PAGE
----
According to BankInvestmentConsultant, Investors are leaving the Pimco Total Return Fund in massive numbers as October 2014's withdrawals reached an estimated $27.5 billion, which follows September's $23.5 billion in reported redemptions. To put it in perspective, the world's largest bond mutual fund—The Pimco Total Return Fund—has lost over $120 billion in assets over the past year, falling to just $170.9 billion after a high of $293 billion in April 2013.
The mass exodus seems to have been triggered by the actions of Pimco co-founder Bill Gross, who left the fund in late September. Gross resigned after misjudging the time and impact of the Federal Reserve's plan to scale back its bond-buying program, betting on intermediate-term bonds that have underperformed longer-dated securities and triggering the largest daily redemption in September, which came the day after his resignation.
According to research firm Morningstar Inc., Pimco's September and October monthly withdrawals of $23.5 and $27.5 billion, respectively, are by far the highest since June 2013's $9.6 billion withdrawal, demonstrating that Gross' departure exacerbated the trend toward withdrawals that begin in May 2013, when investors began removing money from traditional fixed-income strategies while anticipating a rise in interest rates.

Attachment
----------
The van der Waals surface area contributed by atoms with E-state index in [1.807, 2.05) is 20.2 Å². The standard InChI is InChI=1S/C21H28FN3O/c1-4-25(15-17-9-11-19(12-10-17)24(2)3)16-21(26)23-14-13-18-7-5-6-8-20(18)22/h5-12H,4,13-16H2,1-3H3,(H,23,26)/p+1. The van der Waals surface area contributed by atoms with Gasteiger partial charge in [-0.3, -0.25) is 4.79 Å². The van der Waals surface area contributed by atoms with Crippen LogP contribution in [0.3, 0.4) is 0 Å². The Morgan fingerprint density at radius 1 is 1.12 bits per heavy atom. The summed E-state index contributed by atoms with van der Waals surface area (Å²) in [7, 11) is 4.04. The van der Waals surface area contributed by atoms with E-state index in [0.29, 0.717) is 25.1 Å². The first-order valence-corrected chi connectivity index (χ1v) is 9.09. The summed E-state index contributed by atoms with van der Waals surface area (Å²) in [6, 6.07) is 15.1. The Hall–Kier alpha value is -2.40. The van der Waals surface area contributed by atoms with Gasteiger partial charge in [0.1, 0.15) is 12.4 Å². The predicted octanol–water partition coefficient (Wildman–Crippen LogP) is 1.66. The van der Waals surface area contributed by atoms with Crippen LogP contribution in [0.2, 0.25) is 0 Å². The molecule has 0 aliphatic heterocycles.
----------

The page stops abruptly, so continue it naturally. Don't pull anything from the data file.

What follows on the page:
Firms and investors who have taken money out of the Pimco Total Return Fund include Prudential Financial, Massachusetts Mutual Life Insurance, Alabama's treasury, the Florida state pension, and former Pimco parent Pacific Life Insurance.
When a mutual fund experiences large and unexpected redemptions, it may be a challenge for the fund's managers to raise the necessary cash to meet the demand for redemptions. If there are insufficient cash reserves, the fund's managers must sell assets, the fund's investments, to meet the redemption demands. When assets have to be sold in large quantities, the fund's holdings may become skewed to greater concentration in higher risk assets. Additionally, as money flows out of a fund, the volume of the outflow may outright depress the fund's NAV. Outsized redemptions, poor management, and risky investments led to the demise of many income-generating mutual funds in 2008, including Charles Schwab's YieldPlus Fund. As of this posting, for the past three months, Morningstar reports Pimco Total Return Fund Class A (PTTAX) generated .49% return for investor.
If you have invested in Pimco's Total Return Fund or with any firm or investment vehicle involved with the Total Return Fund, and such involvement has proven harmful to your investments or interests as withdrawals and rates grew while bond prices dropped over the Federal Reserve plan, please call The Law Offices of Jonathan W. Evans & Associates at (800) 699-1881 for investigation and consultation.